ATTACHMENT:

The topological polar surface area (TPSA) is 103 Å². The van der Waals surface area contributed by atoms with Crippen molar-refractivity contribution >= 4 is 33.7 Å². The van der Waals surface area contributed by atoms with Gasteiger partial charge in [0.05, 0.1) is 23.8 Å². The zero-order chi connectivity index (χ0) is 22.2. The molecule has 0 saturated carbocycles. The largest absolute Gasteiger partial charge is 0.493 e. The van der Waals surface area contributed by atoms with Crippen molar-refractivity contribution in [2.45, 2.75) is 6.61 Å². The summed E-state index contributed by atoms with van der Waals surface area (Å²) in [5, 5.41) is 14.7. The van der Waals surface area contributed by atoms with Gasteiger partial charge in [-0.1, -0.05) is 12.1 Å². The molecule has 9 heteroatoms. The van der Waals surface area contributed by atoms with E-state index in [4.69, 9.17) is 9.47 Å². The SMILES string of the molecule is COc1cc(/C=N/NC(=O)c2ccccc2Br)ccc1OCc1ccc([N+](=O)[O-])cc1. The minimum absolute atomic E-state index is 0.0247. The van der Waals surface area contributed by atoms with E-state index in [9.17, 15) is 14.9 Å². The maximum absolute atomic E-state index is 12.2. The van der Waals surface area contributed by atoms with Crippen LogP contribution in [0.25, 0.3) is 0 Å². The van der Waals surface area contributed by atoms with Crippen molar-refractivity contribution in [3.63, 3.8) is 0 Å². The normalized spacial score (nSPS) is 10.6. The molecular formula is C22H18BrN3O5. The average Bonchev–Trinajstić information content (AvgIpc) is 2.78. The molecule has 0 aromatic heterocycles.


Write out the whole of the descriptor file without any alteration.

The topological polar surface area (TPSA) is 103 Å². The van der Waals surface area contributed by atoms with Crippen molar-refractivity contribution >= 4 is 33.7 Å². The van der Waals surface area contributed by atoms with Gasteiger partial charge in [0.05, 0.1) is 23.8 Å². The zero-order chi connectivity index (χ0) is 22.2. The molecule has 0 saturated carbocycles. The largest absolute Gasteiger partial charge is 0.493 e. The van der Waals surface area contributed by atoms with Crippen molar-refractivity contribution in [2.45, 2.75) is 6.61 Å². The summed E-state index contributed by atoms with van der Waals surface area (Å²) in [5, 5.41) is 14.7. The van der Waals surface area contributed by atoms with Gasteiger partial charge in [-0.1, -0.05) is 12.1 Å². The molecule has 9 heteroatoms. The van der Waals surface area contributed by atoms with E-state index in [4.69, 9.17) is 9.47 Å². The SMILES string of the molecule is COc1cc(/C=N/NC(=O)c2ccccc2Br)ccc1OCc1ccc([N+](=O)[O-])cc1. The minimum absolute atomic E-state index is 0.0247. The van der Waals surface area contributed by atoms with E-state index in [9.17, 15) is 14.9 Å². The maximum absolute atomic E-state index is 12.2. The van der Waals surface area contributed by atoms with Crippen LogP contribution in [0.25, 0.3) is 0 Å². The van der Waals surface area contributed by atoms with Crippen molar-refractivity contribution in [3.63, 3.8) is 0 Å². The normalized spacial score (nSPS) is 10.6. The molecular formula is C22H18BrN3O5. The average Bonchev–Trinajstić information content (AvgIpc) is 2.78. The molecule has 0 aromatic heterocycles.